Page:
Luke 10:1-9

So when’s the last time you were in a crowd of seventy people? It’s probably been a while, maybe eight months or so. Jesus was speaking to a crowd of seventy disciples in today’s Gospel. Seventy people is not a huge crowd, it’s about half the capacity of our chapel, but it’s no small get together either. These disciples were early Christians ready to go out on mission ahead of Christ to prepare his way. These disciples were not a casual crew, they were ready to die for the cause, and some of them would. Starting a speech to such a crowd demands a solid opening line.

“The harvest is plentiful but the workers are few” In other words, roll up your sleeves and get ready to work. Jesus knew he was short staffed and the work was going to pile up. There was no time for self-pity. There was no room for laziness. This was going to be tough work.

For better or worse, the closest anyone of us is going to get to being in a group of seventy Christians is on a large Zoom meeting with a gallery view. This is probably going to be true for a while. So what meaningful work can we do in the spirit of those original disciples?

Start by imagine how those seventy disciples felt standing there listening to Jesus. They were ready to get uncomfortable, willing to be vulnerable, and eager to try new things despite not knowing if or how they would work out. What work can you do that makes you feel such way? It could mean initiating a difficult, but necessary and meaningful conversation. It could mean making an apology and asking for forgiveness. It could mean a random act of kindness for someone who drives you crazy and you think doesn’t deserve such kindness. This could mean a simple email to someone who means or has meant a lot to you.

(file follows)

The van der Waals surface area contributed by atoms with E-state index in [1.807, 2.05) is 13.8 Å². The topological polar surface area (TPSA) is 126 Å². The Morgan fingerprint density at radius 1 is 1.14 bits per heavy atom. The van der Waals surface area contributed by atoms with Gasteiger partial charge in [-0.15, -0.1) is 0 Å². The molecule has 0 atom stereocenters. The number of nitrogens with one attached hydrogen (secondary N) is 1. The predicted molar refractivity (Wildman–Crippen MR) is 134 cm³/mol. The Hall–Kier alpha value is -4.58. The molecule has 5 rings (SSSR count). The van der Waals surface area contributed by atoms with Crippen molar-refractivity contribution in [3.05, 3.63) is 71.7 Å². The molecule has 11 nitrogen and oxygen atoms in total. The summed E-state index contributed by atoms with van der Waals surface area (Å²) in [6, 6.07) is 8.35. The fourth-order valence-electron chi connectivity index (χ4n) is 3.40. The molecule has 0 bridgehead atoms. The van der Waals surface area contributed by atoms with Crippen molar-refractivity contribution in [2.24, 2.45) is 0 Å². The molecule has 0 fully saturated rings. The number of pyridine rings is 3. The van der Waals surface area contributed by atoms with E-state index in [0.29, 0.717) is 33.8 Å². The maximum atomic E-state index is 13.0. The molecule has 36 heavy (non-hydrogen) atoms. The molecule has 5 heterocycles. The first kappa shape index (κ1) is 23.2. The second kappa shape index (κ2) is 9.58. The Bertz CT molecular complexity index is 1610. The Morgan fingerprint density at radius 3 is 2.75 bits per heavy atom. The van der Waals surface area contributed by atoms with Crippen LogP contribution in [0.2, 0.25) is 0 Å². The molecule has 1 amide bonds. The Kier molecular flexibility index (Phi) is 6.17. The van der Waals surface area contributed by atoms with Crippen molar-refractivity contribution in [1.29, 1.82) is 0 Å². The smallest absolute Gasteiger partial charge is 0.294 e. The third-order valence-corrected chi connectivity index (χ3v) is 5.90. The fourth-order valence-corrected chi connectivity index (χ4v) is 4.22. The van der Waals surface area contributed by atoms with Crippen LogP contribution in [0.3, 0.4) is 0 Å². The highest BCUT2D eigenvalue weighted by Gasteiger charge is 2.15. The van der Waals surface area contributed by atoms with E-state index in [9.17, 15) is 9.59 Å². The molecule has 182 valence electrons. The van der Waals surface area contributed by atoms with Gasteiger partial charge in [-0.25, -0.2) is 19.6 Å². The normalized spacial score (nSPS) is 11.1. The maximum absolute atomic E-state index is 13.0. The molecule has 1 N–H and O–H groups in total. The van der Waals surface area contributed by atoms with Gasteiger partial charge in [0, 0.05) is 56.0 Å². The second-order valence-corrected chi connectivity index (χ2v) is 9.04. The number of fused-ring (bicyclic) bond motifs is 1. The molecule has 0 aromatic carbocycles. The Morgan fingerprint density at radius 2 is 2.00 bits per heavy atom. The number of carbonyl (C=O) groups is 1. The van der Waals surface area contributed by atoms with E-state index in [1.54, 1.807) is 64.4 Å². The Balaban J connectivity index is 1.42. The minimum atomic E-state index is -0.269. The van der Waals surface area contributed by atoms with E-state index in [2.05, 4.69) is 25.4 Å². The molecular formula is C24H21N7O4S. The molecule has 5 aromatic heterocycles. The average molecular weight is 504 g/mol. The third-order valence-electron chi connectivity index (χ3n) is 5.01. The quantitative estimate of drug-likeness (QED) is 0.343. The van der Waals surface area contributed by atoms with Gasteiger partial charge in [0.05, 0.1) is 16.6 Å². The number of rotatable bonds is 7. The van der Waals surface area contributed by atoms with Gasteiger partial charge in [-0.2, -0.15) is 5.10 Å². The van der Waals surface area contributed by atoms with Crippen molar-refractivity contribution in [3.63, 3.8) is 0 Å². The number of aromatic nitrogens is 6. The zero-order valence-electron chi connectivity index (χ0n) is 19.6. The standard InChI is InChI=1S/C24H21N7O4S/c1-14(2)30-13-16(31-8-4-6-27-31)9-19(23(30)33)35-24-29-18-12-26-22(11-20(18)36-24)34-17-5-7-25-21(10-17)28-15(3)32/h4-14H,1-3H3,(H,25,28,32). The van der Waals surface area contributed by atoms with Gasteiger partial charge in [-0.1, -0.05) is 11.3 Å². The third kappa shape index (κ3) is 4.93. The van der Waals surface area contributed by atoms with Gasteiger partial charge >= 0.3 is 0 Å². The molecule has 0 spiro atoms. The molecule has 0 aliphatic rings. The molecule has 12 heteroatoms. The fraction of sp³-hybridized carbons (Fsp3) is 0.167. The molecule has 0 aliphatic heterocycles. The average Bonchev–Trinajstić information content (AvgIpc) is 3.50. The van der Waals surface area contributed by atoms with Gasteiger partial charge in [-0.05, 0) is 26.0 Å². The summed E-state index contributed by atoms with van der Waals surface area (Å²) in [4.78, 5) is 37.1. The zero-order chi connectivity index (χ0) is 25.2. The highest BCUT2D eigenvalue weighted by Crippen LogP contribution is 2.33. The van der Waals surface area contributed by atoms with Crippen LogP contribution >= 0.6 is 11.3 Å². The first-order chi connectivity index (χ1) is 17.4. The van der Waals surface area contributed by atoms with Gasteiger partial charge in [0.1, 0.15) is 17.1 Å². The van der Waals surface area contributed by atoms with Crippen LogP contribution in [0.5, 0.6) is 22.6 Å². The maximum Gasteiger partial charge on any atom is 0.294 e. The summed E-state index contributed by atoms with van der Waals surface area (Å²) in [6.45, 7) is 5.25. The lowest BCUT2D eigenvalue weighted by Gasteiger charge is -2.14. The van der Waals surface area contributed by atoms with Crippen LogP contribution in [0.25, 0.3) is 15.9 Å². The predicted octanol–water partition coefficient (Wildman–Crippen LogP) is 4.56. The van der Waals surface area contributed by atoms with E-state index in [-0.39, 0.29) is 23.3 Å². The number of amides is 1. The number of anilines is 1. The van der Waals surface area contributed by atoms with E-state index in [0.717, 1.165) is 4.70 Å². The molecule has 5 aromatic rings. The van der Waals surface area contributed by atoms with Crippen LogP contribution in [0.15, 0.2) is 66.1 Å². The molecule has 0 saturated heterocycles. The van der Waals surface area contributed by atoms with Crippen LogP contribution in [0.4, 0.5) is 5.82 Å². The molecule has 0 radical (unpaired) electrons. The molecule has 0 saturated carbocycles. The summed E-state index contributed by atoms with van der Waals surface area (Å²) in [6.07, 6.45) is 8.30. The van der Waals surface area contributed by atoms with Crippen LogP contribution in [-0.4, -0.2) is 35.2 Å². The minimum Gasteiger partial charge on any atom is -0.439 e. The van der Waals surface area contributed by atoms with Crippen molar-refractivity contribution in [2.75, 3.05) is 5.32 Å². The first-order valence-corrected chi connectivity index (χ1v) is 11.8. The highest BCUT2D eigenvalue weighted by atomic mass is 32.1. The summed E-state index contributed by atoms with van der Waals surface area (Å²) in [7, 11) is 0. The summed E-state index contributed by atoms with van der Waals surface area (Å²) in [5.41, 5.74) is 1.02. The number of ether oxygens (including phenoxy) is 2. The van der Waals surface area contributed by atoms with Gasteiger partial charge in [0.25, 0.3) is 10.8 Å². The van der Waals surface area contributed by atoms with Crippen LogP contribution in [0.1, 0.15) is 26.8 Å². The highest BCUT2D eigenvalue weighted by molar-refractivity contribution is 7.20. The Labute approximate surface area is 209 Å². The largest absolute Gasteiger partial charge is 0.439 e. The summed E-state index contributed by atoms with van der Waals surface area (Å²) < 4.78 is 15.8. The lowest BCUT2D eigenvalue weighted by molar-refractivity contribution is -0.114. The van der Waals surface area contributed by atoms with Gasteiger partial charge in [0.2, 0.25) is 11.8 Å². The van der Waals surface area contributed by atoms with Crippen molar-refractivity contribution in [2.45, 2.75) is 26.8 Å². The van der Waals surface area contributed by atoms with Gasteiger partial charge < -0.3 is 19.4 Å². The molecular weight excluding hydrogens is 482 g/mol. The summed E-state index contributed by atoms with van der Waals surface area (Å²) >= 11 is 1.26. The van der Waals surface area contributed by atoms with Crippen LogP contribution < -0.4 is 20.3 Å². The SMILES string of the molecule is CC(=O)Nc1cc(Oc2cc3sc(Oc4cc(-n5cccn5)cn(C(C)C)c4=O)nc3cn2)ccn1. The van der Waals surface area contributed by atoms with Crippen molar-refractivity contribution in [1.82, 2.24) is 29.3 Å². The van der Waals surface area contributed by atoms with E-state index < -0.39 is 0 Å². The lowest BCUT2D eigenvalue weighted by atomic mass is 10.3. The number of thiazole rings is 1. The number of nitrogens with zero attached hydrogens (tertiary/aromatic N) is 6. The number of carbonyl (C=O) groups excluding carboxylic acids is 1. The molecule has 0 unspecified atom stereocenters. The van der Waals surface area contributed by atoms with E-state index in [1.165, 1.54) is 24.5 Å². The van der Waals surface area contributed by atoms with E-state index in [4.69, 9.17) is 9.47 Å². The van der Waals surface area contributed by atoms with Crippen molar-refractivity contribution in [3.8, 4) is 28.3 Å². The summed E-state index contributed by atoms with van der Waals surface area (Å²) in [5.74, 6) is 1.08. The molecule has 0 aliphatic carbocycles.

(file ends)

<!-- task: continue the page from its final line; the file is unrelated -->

Now perhaps you do not want to reach outward, but prefer to go inward. Just as the original disciples went outward on mission to dangerous places, trying going inward to dangerous places. Explore the smoldering resentments you have. Dive into the earlies memories of fear you have from childhood. Take a long, scenic look at the guilt and shame you’ve carried in your gut for decades. These are dangerous missions inward. They are destabilizing, uncomfortable, and unpredictable, just like the missions the original disciples went on. Always remember that Jesus is following you just as he followed those disciples. You will have back up. We are not alone in this.

We have a tremendous opportunity as Christians right now to promote healing, reconciliation, and dialogue. Like any harvest, these lofty ideals are not going to come to fruition without work or courage. Start small. Start today. As always, start with prayer.

Lectionary Year and Proper: Year A, 22

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